Robots

iOSDEVUK Review 2016

IOSDEVUK is over for another year; our annual pilgrimage to Aberystwyth always end in a sad train journey home – all the better for the knowledge we’ve gained throughout the week.

As is tradition, here is my round up of the week and my very best bits!

Running A/B tests on your app using Firebase Remote Config and Analytics

Todd Kerpelman

Prior to iOSDEVUK I hadn’t come across Firebase. This tool is phenomenal and can do brilliant things that allow you to control detailed configuration of your app without the need to submit your app for an apple review. Watch out for a blog post tutorial soon showing how you can set it up in a basic project.
Todd was a brilliant speaker, very engaging. One of my favorite talks by far!

Diagnosing Allergies

Emily Toop

This was quite simply interesting. Emily sneezes a lot and is using iOS to track her sneezes in order to help work out what’s causing it. It’s a real world use case for how mobile technology can be used to collect high volumes of data, analyze it and then make use of it in the real world. If you get chance to listen to Emily talk about her sneezing I would highly recommend it.

I’m an Idiot

Richard Turton

Sometimes as developers it does us good to remember that we are all human, we all make mistakes, miss the blindingly obvious and ultimately we are all idiots …. Sometimes.
This talk reminded me that if we need help, we should ask for it and if we share knowledge the community is stronger for it. My take away message from the talk though was that under no circumstances should you ever try to be CLEVER! It always backfires.

img_5097-2

Steve Scott

Steve Scott

Scotty is a brilliant speaker! He has a habit of stating the blindingly obvious in a hilarious way. Scotty reviewed where we have come from as developers and where we are going to; the underlying tone of the talk was the fact that while iOS is a very rich place today for developers this is unlikely to remain the case forever. This changing landscape is part of evolution and even visionary entrepreneurs can’t predict the future! He also emphasised that sometimes people do get it right – can you believe that less than 40 years ago it was considered ambitious to have a computer on every desk, in every work place and in every home!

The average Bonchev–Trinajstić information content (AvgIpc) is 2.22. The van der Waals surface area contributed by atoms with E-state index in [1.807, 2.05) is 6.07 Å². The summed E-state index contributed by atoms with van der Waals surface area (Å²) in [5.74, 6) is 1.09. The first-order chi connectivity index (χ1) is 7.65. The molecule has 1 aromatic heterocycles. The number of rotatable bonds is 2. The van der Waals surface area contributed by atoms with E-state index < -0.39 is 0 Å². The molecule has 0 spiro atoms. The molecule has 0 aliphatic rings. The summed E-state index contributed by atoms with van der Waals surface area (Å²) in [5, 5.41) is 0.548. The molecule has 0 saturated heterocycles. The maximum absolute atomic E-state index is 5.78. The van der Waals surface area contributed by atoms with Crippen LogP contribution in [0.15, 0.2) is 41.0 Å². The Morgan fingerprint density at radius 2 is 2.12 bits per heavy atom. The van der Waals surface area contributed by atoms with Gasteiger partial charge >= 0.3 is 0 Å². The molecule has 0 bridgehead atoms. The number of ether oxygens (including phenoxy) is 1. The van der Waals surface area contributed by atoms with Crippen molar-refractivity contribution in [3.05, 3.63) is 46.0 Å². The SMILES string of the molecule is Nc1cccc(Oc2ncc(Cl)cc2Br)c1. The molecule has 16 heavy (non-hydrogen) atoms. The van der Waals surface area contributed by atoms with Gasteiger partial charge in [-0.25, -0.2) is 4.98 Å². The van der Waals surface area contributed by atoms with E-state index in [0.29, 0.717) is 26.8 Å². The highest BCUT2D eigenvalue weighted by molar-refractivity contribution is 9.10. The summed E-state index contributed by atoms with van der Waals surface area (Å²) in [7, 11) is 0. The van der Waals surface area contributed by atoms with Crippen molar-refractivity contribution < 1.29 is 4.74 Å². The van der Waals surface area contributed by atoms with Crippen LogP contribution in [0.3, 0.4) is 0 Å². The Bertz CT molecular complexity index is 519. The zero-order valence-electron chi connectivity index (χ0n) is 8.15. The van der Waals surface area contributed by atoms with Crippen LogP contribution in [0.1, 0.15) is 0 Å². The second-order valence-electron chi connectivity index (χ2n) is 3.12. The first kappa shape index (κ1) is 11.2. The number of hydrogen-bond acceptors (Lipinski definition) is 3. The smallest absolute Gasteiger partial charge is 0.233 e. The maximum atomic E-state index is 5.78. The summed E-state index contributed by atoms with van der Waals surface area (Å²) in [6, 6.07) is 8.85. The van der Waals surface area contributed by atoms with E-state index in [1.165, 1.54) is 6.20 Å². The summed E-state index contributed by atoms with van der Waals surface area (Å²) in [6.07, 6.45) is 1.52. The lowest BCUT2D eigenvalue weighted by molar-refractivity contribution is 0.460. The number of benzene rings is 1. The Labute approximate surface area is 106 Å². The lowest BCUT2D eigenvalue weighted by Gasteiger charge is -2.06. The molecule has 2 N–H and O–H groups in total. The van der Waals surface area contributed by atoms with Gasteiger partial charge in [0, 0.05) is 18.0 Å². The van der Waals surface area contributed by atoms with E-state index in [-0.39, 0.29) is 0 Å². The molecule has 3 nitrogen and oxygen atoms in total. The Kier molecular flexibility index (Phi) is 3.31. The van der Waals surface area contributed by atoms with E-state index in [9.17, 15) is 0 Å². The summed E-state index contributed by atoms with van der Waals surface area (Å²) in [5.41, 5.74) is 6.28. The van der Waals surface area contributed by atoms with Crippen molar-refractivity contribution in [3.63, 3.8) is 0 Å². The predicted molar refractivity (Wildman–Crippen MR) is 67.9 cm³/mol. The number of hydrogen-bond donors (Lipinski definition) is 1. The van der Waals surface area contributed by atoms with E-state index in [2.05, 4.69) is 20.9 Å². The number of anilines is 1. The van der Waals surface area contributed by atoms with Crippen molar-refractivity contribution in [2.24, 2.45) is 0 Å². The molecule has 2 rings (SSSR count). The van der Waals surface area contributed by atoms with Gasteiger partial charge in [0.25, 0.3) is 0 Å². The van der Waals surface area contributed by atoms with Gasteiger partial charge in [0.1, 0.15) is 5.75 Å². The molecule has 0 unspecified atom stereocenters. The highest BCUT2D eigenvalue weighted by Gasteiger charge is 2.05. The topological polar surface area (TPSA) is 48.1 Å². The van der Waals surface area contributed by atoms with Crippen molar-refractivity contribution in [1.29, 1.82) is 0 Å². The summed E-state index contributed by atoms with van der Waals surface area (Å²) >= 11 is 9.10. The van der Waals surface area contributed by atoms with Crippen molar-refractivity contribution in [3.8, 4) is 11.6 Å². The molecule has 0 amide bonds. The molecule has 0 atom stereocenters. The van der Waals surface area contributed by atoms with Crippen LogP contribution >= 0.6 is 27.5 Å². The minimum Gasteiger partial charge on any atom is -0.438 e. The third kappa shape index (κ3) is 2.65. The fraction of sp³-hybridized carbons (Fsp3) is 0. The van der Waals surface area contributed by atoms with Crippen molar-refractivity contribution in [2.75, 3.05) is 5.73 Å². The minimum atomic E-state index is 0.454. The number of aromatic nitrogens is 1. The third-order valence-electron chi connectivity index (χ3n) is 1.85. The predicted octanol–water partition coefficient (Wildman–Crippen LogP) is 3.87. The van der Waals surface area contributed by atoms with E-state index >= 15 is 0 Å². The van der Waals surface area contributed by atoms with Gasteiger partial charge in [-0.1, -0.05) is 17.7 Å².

img_5090

Review of the Year

Dave Verwer

No-one knows the world of iOS like Dave Verwer, writing iOSDEVWEEKLY really does give him an insight into our world like no-other. The stats Dave is able to create showing who is reading iOSDEVWEEKLY are a portal onto the iOS Development Community that just blows you away. Brilliant speaker and in my view Dave is one of the cornerstones that makes doing what we do so interesting.

Dyson Hackathon

img_5100 img_5099

This totally blew me away! I’ve been to hackathons before and they are always brilliant fun but then Dyson entered the room with 16 robotic vacuum cleaners! Words cannot describe how good this event was – I still say we were cheated as our balloon burst itself in the final battle, the stewards’ enquiry is still open in my eyes; but I’m not bitter.
Serious kudos though for a job thoroughly well done.

Conferences are an essential part of our learning as developers and have a huge impact on companies. I want to say a massive thank you to Chris, Neil, John and the team here in Aber; once again you have raised the bar and delivered a brilliant event!